Although work may be sporadic and the majority of the industry is self-employed, the role of the trainee/runner/assistant is not currently recognised by HMRC as a ‘grade’ for self-employment. If you’re working for weeks or months, the production will pay you weekly using the PAYE pay structure, meaning they will deduct your tax and national insurance at source, providing you with a P45 and P60 at the end of the engagement. However, if you’re just starting out and looking for work, this presents complications.
Fortunately, HMRC is aware of the infrequency of work in the film and television industry especially in the entry level roles, so they use a seven-day rule. If an engagement is less than seven days, PAYE does not need to be applied, but the production company will still deduct your national insurance. This is to stop you being over taxed or emergency taxed, which could leave you with a very small pay packet indeed. Make sure you are meticulous with your record keeping, filing all documentation such as your P45 and P60’s, you may need them for reference at the end of the tax year.
If you have been in the film industry for 12 months and worked for multiple companies on short term contracts you can be eligible to apply to HMRC for the Lorimer or LP10 Letter. The Lorimer Letter is a Letter of Authority that is valid for three years and can be applied to engagements of 10 days or less. To apply for this, you have to demonstrate that you are in business on your own account, so that individual short-term engagements which would otherwise be treated as employment are seen as part of an overall business set-up. So, even though you are not one the approved ‘grades’ listed by HMRC you will be invoicing the production for the full sum - but you will need to generate your own invoicing, file your own tax return as self-employed and be responsible for paying your Class 2 and Class 4 National Insurance.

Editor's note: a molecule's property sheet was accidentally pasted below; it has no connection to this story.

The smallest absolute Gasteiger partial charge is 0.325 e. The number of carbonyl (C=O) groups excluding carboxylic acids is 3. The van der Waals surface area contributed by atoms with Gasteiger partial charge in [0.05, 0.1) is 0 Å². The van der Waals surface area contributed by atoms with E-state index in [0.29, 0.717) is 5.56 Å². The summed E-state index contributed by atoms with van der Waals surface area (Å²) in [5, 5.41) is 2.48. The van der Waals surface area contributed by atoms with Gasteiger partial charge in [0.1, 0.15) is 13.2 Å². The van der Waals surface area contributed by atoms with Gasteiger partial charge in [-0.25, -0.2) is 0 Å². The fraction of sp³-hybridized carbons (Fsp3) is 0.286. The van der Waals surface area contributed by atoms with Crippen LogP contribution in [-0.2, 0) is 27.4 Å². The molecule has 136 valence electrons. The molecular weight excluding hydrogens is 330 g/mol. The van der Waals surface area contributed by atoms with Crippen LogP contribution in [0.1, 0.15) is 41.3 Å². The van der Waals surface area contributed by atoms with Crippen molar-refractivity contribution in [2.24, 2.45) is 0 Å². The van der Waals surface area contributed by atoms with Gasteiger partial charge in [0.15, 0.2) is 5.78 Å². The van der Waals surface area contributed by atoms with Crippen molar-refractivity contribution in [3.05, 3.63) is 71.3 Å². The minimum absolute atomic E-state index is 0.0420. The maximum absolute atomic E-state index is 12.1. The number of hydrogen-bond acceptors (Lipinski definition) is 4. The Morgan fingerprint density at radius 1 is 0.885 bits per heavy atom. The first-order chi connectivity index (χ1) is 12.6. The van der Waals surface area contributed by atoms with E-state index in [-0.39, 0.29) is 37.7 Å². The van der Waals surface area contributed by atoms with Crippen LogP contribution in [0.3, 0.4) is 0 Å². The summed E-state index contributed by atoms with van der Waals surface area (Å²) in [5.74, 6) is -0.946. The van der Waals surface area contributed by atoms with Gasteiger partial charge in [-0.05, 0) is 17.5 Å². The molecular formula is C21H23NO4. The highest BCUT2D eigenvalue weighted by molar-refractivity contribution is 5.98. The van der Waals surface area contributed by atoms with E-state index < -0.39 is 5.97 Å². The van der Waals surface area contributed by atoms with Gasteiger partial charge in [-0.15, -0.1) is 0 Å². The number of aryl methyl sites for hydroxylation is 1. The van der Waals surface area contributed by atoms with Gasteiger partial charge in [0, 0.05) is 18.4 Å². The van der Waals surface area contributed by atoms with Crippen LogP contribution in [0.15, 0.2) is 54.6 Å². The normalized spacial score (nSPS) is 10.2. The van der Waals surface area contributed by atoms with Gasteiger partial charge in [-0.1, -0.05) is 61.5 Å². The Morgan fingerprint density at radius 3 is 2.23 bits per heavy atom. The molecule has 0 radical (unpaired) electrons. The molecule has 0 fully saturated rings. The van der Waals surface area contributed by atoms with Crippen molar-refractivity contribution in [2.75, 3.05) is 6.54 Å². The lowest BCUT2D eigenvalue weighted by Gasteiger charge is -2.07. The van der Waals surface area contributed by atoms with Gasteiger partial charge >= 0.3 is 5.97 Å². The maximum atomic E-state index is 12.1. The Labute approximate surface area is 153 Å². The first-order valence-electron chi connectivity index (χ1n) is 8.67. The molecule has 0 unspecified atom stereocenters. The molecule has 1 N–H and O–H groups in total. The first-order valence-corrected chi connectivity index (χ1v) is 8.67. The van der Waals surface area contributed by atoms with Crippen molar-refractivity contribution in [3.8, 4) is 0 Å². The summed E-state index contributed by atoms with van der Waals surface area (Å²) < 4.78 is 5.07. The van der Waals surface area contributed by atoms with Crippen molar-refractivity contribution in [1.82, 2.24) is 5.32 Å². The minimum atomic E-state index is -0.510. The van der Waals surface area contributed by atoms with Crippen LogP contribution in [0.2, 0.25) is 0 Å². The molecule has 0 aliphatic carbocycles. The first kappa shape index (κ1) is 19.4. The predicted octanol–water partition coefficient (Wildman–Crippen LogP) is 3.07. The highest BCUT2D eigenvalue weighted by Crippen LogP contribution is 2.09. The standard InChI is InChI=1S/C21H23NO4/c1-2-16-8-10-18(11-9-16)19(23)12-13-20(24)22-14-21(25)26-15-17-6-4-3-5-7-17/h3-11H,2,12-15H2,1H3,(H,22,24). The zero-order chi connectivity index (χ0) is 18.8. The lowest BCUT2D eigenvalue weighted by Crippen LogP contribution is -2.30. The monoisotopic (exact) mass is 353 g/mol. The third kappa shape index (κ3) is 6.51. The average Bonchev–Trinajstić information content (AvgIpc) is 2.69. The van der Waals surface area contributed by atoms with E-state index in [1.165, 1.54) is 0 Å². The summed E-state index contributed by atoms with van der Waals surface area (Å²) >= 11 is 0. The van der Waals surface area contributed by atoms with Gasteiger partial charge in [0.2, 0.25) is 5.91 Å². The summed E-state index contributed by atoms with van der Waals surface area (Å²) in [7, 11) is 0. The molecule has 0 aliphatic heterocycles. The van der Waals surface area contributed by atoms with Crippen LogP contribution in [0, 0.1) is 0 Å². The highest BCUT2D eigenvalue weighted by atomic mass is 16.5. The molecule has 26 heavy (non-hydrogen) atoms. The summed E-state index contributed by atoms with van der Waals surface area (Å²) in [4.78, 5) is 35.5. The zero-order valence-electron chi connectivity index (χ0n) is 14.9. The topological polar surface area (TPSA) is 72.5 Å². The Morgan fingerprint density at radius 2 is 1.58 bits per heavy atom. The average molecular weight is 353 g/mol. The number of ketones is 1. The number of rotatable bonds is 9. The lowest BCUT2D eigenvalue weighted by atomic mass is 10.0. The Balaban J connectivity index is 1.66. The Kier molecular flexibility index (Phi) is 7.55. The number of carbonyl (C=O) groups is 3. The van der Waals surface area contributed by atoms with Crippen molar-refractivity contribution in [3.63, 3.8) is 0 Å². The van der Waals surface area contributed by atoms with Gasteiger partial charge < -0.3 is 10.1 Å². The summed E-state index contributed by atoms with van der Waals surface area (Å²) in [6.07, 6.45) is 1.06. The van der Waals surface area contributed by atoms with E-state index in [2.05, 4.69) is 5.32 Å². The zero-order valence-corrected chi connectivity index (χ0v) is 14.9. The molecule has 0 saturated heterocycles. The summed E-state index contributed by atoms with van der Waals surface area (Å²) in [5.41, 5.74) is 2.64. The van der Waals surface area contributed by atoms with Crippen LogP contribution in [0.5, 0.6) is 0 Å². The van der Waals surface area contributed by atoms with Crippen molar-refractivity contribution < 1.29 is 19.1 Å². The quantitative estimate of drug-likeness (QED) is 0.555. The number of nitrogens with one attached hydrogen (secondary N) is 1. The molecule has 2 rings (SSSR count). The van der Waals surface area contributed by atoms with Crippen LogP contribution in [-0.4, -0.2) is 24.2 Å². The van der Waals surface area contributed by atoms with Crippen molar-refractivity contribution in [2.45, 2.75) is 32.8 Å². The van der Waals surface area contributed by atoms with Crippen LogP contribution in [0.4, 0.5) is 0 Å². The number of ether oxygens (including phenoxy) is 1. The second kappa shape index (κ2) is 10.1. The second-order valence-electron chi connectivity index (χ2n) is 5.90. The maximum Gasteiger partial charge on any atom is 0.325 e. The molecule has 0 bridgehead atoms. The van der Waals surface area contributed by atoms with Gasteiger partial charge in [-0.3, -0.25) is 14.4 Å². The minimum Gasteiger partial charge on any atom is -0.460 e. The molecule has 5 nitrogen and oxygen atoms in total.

Please make sure to set up your invoicing structure in a way that will enable you to be consistent with your numbering. For example, if you're John Smith you may decide to structure your invoicing as JS01.
I feel I am being unfairly treated, who can I tell?